Cool #golang trick: empty structs can just be a collection of methods

When we aren’t worried about storing any state, we don’t have to create an object in order to refer to a implementations in Go, or we can use an empty object.

Thanks to @dchapes for simplifying this solution for me — I love the Go community, and Reddit :)

Let’s say we want to describe types capable of encoding or decoding bytes to objects, we’ll call them Codecs:

type Codec interface {
Encode(w io.Writer, v interface{}) error
Decode(r io.Reader, v interface{}) error

We can then write a JSON Codec that simply wraps the capabilities of the standard library:

type jsonCodec struct{}
func (jsonCodec) Encode(w io.Writer, v interface{}) error {
return json.NewEncoder(w).Encode(v)
func (jsonCodec) Decode(r io.Reader, v interface{}) error {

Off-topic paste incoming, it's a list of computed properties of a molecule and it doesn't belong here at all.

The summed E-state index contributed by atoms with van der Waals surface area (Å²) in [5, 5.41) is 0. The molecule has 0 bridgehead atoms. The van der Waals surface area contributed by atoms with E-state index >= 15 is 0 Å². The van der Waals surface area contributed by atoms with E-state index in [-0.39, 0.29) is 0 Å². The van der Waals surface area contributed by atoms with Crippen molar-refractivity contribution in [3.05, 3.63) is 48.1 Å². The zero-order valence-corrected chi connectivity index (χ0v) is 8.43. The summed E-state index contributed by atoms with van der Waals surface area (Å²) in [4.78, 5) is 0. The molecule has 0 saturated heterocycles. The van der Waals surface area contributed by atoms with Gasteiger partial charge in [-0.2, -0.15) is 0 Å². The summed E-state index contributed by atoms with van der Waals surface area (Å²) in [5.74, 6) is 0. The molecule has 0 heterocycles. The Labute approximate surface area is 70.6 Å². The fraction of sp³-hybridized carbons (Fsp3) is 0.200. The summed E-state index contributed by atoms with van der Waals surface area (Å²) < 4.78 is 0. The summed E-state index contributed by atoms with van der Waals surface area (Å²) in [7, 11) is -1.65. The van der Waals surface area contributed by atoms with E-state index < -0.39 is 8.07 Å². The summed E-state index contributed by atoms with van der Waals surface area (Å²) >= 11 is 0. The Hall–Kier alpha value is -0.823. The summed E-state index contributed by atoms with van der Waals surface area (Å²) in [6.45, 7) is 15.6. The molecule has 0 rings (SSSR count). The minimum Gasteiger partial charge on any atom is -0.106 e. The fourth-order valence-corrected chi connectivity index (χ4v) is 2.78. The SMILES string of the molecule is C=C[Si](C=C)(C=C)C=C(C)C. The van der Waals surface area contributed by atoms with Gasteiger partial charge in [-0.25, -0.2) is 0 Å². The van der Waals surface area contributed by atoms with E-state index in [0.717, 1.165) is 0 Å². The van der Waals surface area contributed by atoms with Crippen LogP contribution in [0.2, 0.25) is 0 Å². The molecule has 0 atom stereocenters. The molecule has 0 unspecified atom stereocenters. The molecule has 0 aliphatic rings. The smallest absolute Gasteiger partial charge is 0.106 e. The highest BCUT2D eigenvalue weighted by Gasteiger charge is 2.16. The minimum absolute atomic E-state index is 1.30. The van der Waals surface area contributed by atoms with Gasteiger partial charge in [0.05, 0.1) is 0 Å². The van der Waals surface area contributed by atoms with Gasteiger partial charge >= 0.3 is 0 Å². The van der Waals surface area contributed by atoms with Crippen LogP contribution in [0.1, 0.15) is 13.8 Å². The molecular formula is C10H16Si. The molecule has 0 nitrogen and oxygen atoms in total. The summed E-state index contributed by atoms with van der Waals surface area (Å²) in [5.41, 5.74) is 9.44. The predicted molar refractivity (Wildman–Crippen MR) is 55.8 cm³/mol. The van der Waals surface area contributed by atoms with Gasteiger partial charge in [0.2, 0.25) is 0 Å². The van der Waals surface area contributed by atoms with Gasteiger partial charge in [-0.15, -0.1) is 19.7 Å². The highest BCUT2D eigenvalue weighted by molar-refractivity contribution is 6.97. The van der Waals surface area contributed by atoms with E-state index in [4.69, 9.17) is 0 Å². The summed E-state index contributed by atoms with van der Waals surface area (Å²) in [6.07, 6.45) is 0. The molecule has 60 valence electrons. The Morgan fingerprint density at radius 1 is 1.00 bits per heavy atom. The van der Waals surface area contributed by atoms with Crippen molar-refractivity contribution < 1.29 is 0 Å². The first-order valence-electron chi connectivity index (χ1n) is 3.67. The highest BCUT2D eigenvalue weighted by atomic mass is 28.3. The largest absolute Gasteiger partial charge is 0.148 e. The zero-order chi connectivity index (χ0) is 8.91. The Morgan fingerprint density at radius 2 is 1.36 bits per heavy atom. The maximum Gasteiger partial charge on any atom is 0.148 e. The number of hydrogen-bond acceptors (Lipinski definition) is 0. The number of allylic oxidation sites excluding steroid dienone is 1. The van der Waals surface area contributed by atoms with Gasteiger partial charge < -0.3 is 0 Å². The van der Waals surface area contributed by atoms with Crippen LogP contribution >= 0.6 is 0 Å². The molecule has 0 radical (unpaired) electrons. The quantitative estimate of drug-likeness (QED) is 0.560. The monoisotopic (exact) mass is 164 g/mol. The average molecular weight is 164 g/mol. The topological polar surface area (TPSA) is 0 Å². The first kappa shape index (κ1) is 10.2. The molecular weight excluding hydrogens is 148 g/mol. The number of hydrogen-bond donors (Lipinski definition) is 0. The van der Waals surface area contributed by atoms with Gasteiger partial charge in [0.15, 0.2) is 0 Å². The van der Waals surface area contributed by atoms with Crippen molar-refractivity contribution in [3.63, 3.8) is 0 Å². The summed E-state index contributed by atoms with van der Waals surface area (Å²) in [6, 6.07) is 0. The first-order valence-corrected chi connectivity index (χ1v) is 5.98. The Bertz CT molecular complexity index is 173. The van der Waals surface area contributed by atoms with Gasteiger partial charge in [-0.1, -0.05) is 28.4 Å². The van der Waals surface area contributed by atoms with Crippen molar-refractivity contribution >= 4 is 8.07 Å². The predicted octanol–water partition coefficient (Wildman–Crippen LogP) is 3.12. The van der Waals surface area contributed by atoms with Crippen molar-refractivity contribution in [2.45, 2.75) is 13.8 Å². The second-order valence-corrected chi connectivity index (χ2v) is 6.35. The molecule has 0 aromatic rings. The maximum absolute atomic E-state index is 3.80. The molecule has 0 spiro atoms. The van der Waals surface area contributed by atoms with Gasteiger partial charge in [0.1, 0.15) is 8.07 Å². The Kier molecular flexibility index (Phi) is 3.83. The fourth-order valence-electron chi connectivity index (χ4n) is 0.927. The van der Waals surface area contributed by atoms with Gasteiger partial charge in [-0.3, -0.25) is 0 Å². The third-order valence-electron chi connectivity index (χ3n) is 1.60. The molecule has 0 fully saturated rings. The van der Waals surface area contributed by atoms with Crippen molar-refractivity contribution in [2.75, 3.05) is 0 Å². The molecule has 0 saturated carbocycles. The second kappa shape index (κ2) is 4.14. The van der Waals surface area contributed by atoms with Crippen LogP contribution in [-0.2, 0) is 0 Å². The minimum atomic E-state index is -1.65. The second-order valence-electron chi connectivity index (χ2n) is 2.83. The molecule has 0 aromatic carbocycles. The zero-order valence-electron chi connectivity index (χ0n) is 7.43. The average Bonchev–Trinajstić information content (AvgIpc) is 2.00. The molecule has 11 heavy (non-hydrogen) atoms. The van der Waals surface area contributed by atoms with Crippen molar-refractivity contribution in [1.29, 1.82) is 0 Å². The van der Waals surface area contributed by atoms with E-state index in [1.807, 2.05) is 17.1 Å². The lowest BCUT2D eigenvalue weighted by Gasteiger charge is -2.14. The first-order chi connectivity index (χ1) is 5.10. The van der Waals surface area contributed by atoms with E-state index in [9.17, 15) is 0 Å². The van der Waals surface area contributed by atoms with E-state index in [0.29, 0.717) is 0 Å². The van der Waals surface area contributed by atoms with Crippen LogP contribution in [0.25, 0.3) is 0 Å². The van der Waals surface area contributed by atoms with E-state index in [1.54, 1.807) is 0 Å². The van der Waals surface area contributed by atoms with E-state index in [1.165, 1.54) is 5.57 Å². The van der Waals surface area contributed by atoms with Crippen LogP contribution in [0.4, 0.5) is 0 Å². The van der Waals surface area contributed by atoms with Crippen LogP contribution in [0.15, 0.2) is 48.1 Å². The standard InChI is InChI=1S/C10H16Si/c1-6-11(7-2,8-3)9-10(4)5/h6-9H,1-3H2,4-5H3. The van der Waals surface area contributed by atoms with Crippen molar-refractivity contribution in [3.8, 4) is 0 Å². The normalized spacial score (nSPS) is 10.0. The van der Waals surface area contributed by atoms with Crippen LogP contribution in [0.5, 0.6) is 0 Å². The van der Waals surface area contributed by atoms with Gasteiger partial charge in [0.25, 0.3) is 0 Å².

return json.NewDecoder(r).Decode(v)

Since our jsonCodec type stores no state (it’s just a collection of methods really), it will be fine to use an empty jsonCodec wherever a Codec is needed. In fact, we don’t even bother specifying a receiver name in the first parenthesis — we just put func (jsonCodec) without a variable name.

Now we can provide an empty object for our users in the form of a variable, with a friendly name:

var JSON Codec = jsonCodec{}

This is a variable called JSON, of type Codec, that is an instance of the jsonCodec.

Interestingly, the size of the JSON variable is zero. Try it for yourself.

The only two types we have exported from our package are Codec and JSON, so our package remains neat and tidy.

We can call Encode and Decode directly on JSON:

err := JSON.Encode(w, obj)
err := JSON.Decode(r, obj)

And we can use JSON wherever a Codec is needed:

s := &Service{
Codec: JSON,

Using the above pattern also gives us compile time validation for free, that our jsonCodec type does indeed satisfy all the requirements of Codec.

See the discussion on Reddit about this post, has some interesting gems in it.

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